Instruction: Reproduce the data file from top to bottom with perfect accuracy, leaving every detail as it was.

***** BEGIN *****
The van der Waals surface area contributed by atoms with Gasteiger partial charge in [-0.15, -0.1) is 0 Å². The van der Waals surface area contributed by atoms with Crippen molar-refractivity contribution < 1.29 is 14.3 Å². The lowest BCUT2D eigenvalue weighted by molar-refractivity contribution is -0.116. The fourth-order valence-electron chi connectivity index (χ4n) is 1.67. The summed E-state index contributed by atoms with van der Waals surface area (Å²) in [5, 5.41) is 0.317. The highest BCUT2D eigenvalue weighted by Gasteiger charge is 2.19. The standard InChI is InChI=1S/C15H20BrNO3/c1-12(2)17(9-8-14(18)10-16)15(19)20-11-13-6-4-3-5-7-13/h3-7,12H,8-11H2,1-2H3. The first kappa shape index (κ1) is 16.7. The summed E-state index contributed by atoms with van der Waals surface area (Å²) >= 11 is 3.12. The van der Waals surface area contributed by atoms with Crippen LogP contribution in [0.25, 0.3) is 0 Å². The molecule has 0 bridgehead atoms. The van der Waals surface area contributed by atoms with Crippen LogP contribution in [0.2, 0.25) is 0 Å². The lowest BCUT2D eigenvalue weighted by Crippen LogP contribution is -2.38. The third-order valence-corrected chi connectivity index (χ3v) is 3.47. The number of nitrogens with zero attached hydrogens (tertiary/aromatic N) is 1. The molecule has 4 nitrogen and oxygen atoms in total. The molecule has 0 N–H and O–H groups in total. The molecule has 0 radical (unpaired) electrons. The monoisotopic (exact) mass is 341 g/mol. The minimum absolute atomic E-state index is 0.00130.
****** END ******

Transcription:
The van der Waals surface area contributed by atoms with Gasteiger partial charge in [-0.15, -0.1) is 0 Å². The van der Waals surface area contributed by atoms with Crippen molar-refractivity contribution < 1.29 is 14.3 Å². The lowest BCUT2D eigenvalue weighted by molar-refractivity contribution is -0.116. The fourth-order valence-electron chi connectivity index (χ4n) is 1.67. The summed E-state index contributed by atoms with van der Waals surface area (Å²) in [5, 5.41) is 0.317. The highest BCUT2D eigenvalue weighted by Gasteiger charge is 2.19. The standard InChI is InChI=1S/C15H20BrNO3/c1-12(2)17(9-8-14(18)10-16)15(19)20-11-13-6-4-3-5-7-13/h3-7,12H,8-11H2,1-2H3. The first kappa shape index (κ1) is 16.7. The summed E-state index contributed by atoms with van der Waals surface area (Å²) >= 11 is 3.12. The van der Waals surface area contributed by atoms with Crippen LogP contribution in [0.25, 0.3) is 0 Å². The molecule has 0 bridgehead atoms. The van der Waals surface area contributed by atoms with Crippen LogP contribution in [0.2, 0.25) is 0 Å². The lowest BCUT2D eigenvalue weighted by Crippen LogP contribution is -2.38. The third-order valence-corrected chi connectivity index (χ3v) is 3.47. The number of nitrogens with zero attached hydrogens (tertiary/aromatic N) is 1. The molecule has 4 nitrogen and oxygen atoms in total. The molecule has 0 N–H and O–H groups in total. The molecule has 0 radical (unpaired) electrons. The monoisotopic (exact) mass is 341 g/mol. The minimum absolute atomic E-state index is 0.00130.